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Should I grade dictation as part of the English credit in high school?

Heart of Dakota - More than a Charlotte Mason Moment
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Editor’s note: Today, we share an archived post from Carrie. While her kids are now in older levels of our guides, the principles behind the dictation advice remain the same. We hope this post proves helpful to you! 

Should I grade dictation as part of the English credit in high school?

My oldest son is finishing Heart of Dakota’s World History for his sophomore year. (He did World Geography for his freshman year too). We have not completed all the dictation levels, so we are still hard at that even in high school. I was wondering if you “grade” the dictation passages. If so, how? Would you include that in the English/Grammar grade? What percentage of the overall grade? Please advise. Thanks for the advice!

Sincerely,

“Ms. Help Me Know If I Should Grade Dictation in High School”

Dear “Ms. Help Me Know If I Should Grade Dictation in High School,”

Great question! First of all, just to encourage you I will let you know that studied dictation is a slow burn. It takes time to really reach its full impact. Kiddos who are naturally good spellers just visualize the correct spelling. They can tell if a word “looks right” and will excel in dictation readily. Kiddos who are struggling spellers struggle to visualize the correct spelling. They have often seen the incorrect spelling in their own writing so many times that the incorrect spelling actually looks right to them! For these kiddos, it takes time and mental attention to really “see” the correct spelling and then replace the incorrect image with the correct one in their mental blackboard.

Studied dictation helps students visualize the correct image.

Studied dictation works to help kiddos visualize the correct image over and over within written passages. It never has them look at the incorrect image of a word. It also has students visualize and write sentences with all the words spelled correctly. This is a much better (and more difficult) strategy than having kiddos memorize words in isolation with little carryover to their written work. During my public school teaching days, I had many kiddos who could ace their spelling tests only to misspell the same words in their daily writing over and over. When I learned about studied dictation it truly was an “Aha!” moment for me on how to help all spellers carryover correct spelling to their written work and how to help struggling spellers improve their spelling skills.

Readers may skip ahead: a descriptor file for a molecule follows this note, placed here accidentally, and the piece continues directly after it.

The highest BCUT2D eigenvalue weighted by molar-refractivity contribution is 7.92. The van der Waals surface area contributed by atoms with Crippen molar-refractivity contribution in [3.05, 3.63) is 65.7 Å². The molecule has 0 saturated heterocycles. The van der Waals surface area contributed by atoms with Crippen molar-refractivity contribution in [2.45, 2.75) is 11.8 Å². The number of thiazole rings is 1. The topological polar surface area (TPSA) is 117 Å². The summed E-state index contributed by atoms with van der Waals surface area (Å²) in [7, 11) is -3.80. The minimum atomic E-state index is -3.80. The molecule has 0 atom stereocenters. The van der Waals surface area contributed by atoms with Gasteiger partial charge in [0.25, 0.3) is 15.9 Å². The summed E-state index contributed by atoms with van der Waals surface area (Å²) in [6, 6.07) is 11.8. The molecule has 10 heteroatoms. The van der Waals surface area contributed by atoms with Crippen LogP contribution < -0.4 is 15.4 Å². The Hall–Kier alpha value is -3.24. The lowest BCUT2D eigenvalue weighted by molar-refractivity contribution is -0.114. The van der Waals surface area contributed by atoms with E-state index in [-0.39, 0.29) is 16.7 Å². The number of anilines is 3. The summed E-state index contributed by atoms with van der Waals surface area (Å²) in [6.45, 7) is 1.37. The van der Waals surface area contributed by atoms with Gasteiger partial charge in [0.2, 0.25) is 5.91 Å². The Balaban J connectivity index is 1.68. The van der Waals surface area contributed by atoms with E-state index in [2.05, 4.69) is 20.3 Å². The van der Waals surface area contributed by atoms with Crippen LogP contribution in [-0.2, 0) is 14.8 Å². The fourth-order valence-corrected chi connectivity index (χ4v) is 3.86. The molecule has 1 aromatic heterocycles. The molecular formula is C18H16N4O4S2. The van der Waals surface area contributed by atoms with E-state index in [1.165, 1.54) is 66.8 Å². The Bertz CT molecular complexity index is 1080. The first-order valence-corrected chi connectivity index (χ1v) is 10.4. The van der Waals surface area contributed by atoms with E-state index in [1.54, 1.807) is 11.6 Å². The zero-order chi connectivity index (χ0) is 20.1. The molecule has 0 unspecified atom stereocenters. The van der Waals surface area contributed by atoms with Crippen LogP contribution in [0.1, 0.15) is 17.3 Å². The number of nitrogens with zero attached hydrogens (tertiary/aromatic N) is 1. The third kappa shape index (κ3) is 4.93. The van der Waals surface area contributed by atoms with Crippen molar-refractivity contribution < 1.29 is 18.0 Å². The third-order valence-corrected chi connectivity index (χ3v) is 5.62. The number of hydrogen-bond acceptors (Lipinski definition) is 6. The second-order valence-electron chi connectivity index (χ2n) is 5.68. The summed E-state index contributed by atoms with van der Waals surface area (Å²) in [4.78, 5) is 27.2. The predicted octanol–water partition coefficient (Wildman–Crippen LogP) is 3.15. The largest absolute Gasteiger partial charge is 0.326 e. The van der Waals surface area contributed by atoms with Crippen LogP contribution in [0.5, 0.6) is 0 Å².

My sons did studied dictation in high school as well.

My boys were still doing studied dictation in high school too for varying reasons. My oldest was a great speller for tests but with little carryover to his writing. We didn’t start studied dictation with him until he was in third grade. At that time, I just came up with passages for him on my own to try studied dictation for a year. When I found great carryover into his writing, I began looking for a progressive set of dictation passages I could use for years to come. So, he didn’t start the system of passages we use in Heart of Dakota until he was near the end of fourth grade.

With my next son, who was a great speller and great at writing at a young age, we meandered through studied dictation to finish in high school. He rarely missed a passage. With my third son, who was not a natural speller in any way, we have taken awhile to pass the passages. He is four passages away from finishing the last level of studied dictation right now as a junior in high school. His spelling has definitely improved so much, although it has taken years. We do see carryover into his writing too now.   Hooray!

With my fourth son, who also is not a natural speller, we are slowly moving through the passages. He is definitely wishing and lamenting he was further in dictation right now as he is on the verge of MTMM. However, this desire to move quicker is a good impetus for him to pay more attention and make those needed switches in his mental picturing of words he chronically spells wrong.

Grades are not assigned for spelling in high school.

Now on to your main question. As far as spelling goes, in high school there is no grade for spelling. Often it is just an expectation that students spell correctly in their compositions. Points are detracted for incorrect spelling, but no credit or grade of any kind is given for spelling. This will be the same for college-level work.

I look at studied dictation through HOD as a journey to complete at the pace that suits the child. The goal is to complete Level 8 by the end of high school. This journey will differ for every child. That is the beauty of studied dictation. Just be sure your child is studying the passage prior to dictation. The studying part and focused attention is a key to Charlotte Mason-style success in spelling. During the studying phase of the passage, it can help to write in black marker on a white board any words you or the child feel they may miss. This extra layer of visualizing really helps prior to the dictating phase. Having the child trace over hard words in the passage with his/her pencil to make them bolder during the studying phase helps too.

Blessings,
Carrie

 

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